Blog Archives

A Cool KVO Trick

A coworker of mine attended the Voices that Matter conference in Boston a couple of weeks ago and shared this idea about KVO observing from Mike Ash during his Defensive Programming talk.  He suggests supplying a static pointer to the context parameter:


static void *p = &p;

[someObj addObserver:self forKeyPath:@"aPath" options:NSKeyValueObservingOptionNew context:p];

// ...

- (void)observeValueForKeyPath:(NSString *)keyPath ofObject:(id)object change:(NSDictionary *)change context:(void *)context
{
    if (context == p)
    {
        // do stuff
    }
    else
    {
        [super observeValueForKeyPath:keyPath ofObject:object change:change context:context];
    }
}

Seems like a lot of magic at first, but by specifying a context every time and using one that’s not only unique to your object but also to the file containing your subclass you can ensure that the message sent to you is actually for you and you avoid potentially stepping on the toes of your super class. Neat stuff! It’s also worth noting that checking the context pointer first is a super-fast way to see if you need to care about the observation method.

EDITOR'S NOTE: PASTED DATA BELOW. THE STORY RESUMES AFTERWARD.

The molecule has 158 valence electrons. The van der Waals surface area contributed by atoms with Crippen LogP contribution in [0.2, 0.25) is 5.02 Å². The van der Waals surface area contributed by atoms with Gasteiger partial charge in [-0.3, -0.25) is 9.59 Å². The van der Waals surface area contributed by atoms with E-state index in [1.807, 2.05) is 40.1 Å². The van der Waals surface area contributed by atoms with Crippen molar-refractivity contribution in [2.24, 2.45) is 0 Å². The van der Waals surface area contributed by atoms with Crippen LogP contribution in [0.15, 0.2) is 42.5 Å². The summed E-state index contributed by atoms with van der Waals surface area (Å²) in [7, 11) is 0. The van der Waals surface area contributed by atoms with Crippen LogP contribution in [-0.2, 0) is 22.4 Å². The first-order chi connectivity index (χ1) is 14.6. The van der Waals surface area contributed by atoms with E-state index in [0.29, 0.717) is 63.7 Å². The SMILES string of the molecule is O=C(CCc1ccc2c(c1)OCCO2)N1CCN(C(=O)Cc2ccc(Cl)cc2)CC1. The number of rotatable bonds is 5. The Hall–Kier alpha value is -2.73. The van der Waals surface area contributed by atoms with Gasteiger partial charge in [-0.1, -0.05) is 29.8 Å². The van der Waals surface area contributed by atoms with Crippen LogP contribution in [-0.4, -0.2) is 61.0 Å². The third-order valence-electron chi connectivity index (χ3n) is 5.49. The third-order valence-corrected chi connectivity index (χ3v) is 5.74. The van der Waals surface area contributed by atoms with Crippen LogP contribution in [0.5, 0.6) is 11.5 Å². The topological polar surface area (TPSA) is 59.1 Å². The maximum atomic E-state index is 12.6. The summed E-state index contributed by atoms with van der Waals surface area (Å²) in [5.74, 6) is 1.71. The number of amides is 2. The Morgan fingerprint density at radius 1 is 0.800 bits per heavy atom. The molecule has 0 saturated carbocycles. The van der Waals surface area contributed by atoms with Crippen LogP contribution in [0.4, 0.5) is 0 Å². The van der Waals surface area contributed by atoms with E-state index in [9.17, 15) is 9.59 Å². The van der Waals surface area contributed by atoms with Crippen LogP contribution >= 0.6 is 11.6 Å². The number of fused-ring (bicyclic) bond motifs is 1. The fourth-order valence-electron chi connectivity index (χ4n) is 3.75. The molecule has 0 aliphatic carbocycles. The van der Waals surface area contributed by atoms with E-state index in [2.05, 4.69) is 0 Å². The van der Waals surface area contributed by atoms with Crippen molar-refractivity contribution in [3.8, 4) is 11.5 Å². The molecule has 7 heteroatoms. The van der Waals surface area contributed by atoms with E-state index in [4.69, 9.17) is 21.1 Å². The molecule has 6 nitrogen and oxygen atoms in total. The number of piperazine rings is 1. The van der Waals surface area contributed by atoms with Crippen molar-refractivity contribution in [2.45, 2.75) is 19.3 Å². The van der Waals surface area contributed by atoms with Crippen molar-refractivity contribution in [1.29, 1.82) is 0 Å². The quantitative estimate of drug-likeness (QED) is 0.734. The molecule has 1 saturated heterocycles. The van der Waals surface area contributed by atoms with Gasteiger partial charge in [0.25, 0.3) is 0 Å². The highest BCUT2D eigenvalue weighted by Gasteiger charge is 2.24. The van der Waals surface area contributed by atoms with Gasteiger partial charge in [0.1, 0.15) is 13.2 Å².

Side note: if you’re not subscribed to Mike Ash’s Friday Q&A blog (link above), you definitely should. I learn something new there every week.

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Most complete and polite error message ever

“An instance 0x2dd390 of class TipsImportOperation was deallocated while key value observers were still registered with it. Observation info was leaked, and may even become mistakenly attached to some other object. Set a breakpoint on NSKVODeallocateBreak to stop here in the debugger. Here’s the current observation info:”

Why can’t every error be so nice?